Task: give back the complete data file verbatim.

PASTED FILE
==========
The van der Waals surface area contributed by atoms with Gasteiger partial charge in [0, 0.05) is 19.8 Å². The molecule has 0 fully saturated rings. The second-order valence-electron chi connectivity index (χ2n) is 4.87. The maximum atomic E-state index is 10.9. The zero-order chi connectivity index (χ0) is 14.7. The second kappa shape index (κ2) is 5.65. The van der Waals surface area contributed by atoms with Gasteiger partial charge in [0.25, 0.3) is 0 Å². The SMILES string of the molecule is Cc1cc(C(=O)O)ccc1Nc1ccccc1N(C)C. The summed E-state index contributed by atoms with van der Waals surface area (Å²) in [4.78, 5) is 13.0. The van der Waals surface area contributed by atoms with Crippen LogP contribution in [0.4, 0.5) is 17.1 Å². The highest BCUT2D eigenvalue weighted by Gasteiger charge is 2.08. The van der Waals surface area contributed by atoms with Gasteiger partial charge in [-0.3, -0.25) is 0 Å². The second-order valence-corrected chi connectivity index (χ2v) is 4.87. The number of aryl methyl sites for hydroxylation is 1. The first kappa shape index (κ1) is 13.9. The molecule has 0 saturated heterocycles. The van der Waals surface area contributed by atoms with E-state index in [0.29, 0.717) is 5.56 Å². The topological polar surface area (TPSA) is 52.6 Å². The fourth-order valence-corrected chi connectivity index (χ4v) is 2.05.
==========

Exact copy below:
The van der Waals surface area contributed by atoms with Gasteiger partial charge in [0, 0.05) is 19.8 Å². The molecule has 0 fully saturated rings. The second-order valence-electron chi connectivity index (χ2n) is 4.87. The maximum atomic E-state index is 10.9. The zero-order chi connectivity index (χ0) is 14.7. The second kappa shape index (κ2) is 5.65. The van der Waals surface area contributed by atoms with Gasteiger partial charge in [0.25, 0.3) is 0 Å². The SMILES string of the molecule is Cc1cc(C(=O)O)ccc1Nc1ccccc1N(C)C. The summed E-state index contributed by atoms with van der Waals surface area (Å²) in [4.78, 5) is 13.0. The van der Waals surface area contributed by atoms with Crippen LogP contribution in [0.4, 0.5) is 17.1 Å². The highest BCUT2D eigenvalue weighted by Gasteiger charge is 2.08. The van der Waals surface area contributed by atoms with Gasteiger partial charge in [-0.3, -0.25) is 0 Å². The second-order valence-corrected chi connectivity index (χ2v) is 4.87. The number of aryl methyl sites for hydroxylation is 1. The first kappa shape index (κ1) is 13.9. The molecule has 0 saturated heterocycles. The van der Waals surface area contributed by atoms with E-state index in [0.29, 0.717) is 5.56 Å². The topological polar surface area (TPSA) is 52.6 Å². The fourth-order valence-corrected chi connectivity index (χ4v) is 2.05.